Study: Vejpare had whiter teeth after quitting smoking

A unique study from the University of Catania in Italy showed that those who quit smoking by switching to vejpning and heated tobacco products can regain whiter tooth enamel, similar to the enamel of non-smokers.

Of all the health risks associated with smoking, nicotine yellow teeth may not be the most alarming. But still, it's not particularly attractive, and aesthetics should not be underestimated as a motivating factor to break a bad habit. Vaping, in the form of e-cigarettes and heated tobacco, is often used to facilitate smoking cessation. However, the impact of using these products on teeth is not fully understood.

Compared the teeth of smokers and vejpares

A research team based in Catania, Italy, wanted to find out. By comparing the teeth of smokers, non-smokers and vejp users, they hoped to see if there were any differences in dental effects between smoking and vejping. The study included 18 current smokers, 18 former smokers, 20 never smokers, 15 exclusive HTP (heated tobacco product) users and 18 exclusive vejp users. The participants had their degree of tooth discolouration measured by a digital technique called digital spectrophotometry.

Clear differences

The results of the study showed that tobacco smokers had about 35% worse tooth discolouration than those who had never smoked or quit smoking. The study also showed significantly whiter teeth in ex-smokers who now use e-cigarettes or heated tobacco products compared to tobacco smokers.

The study from CoHEAR (The Centre of Excellence for the Acceleration of Harm Reduction) is the first of its kind and the researchers behind it say that the study highlights a new aspect of oral health among users of smokeless nicotine products.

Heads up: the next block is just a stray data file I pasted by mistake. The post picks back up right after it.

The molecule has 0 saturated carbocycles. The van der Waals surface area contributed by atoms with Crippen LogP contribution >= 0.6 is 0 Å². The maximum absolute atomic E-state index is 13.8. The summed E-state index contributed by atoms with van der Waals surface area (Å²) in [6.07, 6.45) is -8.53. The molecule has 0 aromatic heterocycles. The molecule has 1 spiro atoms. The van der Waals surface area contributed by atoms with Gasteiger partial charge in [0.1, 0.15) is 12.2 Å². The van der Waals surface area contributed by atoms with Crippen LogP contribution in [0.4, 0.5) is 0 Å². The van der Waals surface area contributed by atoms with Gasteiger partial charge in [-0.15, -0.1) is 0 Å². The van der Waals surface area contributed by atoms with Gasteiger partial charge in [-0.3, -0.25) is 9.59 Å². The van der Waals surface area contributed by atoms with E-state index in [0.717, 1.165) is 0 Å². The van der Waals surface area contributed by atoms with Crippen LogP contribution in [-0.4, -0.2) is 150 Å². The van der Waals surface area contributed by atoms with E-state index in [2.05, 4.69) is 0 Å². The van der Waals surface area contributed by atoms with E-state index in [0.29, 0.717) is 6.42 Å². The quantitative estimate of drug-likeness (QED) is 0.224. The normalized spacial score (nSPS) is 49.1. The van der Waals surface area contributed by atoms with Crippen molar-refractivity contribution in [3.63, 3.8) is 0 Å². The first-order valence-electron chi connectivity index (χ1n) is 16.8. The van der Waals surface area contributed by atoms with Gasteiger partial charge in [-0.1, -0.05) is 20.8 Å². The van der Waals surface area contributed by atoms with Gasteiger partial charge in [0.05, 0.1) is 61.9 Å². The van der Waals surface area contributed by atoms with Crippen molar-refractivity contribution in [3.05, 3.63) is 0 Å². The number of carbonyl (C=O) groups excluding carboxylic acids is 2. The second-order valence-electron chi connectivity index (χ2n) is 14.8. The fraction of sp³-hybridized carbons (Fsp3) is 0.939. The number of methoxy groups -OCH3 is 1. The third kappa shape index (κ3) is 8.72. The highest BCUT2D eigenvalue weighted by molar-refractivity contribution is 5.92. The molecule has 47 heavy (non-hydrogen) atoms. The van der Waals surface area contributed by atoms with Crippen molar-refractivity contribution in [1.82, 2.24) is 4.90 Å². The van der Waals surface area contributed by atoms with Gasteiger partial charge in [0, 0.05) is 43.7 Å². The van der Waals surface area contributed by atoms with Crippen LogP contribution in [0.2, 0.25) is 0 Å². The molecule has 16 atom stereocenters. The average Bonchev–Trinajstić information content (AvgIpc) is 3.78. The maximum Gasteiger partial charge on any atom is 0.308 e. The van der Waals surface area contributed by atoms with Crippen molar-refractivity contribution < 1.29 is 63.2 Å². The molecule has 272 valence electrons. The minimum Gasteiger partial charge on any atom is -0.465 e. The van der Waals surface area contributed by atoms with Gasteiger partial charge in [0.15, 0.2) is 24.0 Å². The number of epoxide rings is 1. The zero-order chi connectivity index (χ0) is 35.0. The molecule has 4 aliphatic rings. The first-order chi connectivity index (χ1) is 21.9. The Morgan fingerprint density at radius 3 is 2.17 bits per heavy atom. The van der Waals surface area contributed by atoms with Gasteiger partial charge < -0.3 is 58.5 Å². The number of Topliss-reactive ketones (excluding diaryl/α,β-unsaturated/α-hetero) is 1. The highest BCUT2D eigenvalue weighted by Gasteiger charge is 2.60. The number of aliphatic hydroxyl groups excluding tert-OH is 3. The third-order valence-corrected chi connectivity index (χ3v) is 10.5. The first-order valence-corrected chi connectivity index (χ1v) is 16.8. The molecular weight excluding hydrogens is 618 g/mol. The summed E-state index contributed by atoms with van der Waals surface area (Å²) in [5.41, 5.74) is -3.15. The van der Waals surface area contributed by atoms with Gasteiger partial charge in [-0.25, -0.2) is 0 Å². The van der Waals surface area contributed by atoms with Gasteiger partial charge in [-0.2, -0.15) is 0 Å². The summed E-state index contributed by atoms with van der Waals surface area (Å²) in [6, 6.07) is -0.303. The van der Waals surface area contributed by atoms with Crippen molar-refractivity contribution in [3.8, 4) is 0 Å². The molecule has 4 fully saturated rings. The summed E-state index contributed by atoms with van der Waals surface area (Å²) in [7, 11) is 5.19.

No tar in the vapour

"Given the design and technology of smokeless nicotine products, our findings come as no surprise. Simply put, the products do not produce the tar-based pigments in tobacco smoke that cause discolouration and staining of teeth," comments Professor Shipra Gupta, lead author of the paper and part of the Periodontology Unit at the Oral Health Sciences Centre in Chandigarh, India. 

Improves dental health

As smoke-free nicotine products replace tobacco smoking, this will also affect dental health in general, says Shira Gupta.

"These technologies are expected to reduce the exposure of teeth to tar-related pigments in tobacco smoke, leading to the observed improvement in aesthetic appearance and overall dental health," he continues. 

Sources in this article:
CoEHAR research reveals whiter teeth in former smokers using E-Cigarettes or Heated Tobacco Products than tobacco smokers 

Editor's note: addiction research

Such as the Road Column usually points out the Centre of Excellence for the Acceleration of Harm Reduction (CoEHAR) at the University of Catania in Italy is largely funded by the Foundation for a Smoke-Free World (FSFW). FSFW is an independent scientific organisation that aims to "accelerate the end of smoking". The Foundation was previously funded by a grant from Philip Morris International (PMI). This co-operation has now ceasedt and the Foundation is seeking new forms of funding.

Research from industry-supported sources should always be read with the economic context in mind. At the same time, we are surrounded by studies in all kinds of fields that are basically funded by a commissioning company, which should not be equated with the research being less robust or serious per se..

Stefan Mathisson
responsible publisher
Road studs

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